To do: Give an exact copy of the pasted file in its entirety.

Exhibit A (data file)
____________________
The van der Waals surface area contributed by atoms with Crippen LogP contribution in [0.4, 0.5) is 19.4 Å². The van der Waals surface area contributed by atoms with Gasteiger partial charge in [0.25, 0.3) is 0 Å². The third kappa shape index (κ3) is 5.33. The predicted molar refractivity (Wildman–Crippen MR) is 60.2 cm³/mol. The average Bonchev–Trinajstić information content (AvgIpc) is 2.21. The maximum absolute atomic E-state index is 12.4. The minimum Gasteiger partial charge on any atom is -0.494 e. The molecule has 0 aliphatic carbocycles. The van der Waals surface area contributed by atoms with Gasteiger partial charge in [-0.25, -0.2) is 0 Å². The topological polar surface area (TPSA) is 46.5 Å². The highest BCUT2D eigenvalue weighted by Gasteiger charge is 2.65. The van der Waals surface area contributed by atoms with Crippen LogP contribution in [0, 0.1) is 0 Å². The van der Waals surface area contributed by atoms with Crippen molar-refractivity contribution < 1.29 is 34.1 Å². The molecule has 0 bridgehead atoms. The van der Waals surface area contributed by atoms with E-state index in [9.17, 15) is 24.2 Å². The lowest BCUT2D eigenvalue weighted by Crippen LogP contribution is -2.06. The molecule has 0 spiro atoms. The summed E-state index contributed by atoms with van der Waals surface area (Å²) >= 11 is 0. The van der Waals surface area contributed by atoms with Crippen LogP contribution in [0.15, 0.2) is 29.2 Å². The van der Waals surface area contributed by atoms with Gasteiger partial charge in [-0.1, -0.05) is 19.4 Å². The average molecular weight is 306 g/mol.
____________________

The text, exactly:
The van der Waals surface area contributed by atoms with Crippen LogP contribution in [0.4, 0.5) is 19.4 Å². The van der Waals surface area contributed by atoms with Gasteiger partial charge in [0.25, 0.3) is 0 Å². The third kappa shape index (κ3) is 5.33. The predicted molar refractivity (Wildman–Crippen MR) is 60.2 cm³/mol. The average Bonchev–Trinajstić information content (AvgIpc) is 2.21. The maximum absolute atomic E-state index is 12.4. The minimum Gasteiger partial charge on any atom is -0.494 e. The molecule has 0 aliphatic carbocycles. The van der Waals surface area contributed by atoms with Gasteiger partial charge in [-0.25, -0.2) is 0 Å². The topological polar surface area (TPSA) is 46.5 Å². The highest BCUT2D eigenvalue weighted by Gasteiger charge is 2.65. The van der Waals surface area contributed by atoms with Crippen LogP contribution in [0, 0.1) is 0 Å². The van der Waals surface area contributed by atoms with Crippen molar-refractivity contribution < 1.29 is 34.1 Å². The molecule has 0 bridgehead atoms. The van der Waals surface area contributed by atoms with E-state index in [9.17, 15) is 24.2 Å². The lowest BCUT2D eigenvalue weighted by Crippen LogP contribution is -2.06. The molecule has 0 spiro atoms. The summed E-state index contributed by atoms with van der Waals surface area (Å²) >= 11 is 0. The van der Waals surface area contributed by atoms with Crippen LogP contribution in [0.15, 0.2) is 29.2 Å². The van der Waals surface area contributed by atoms with Gasteiger partial charge in [-0.1, -0.05) is 19.4 Å². The average molecular weight is 306 g/mol.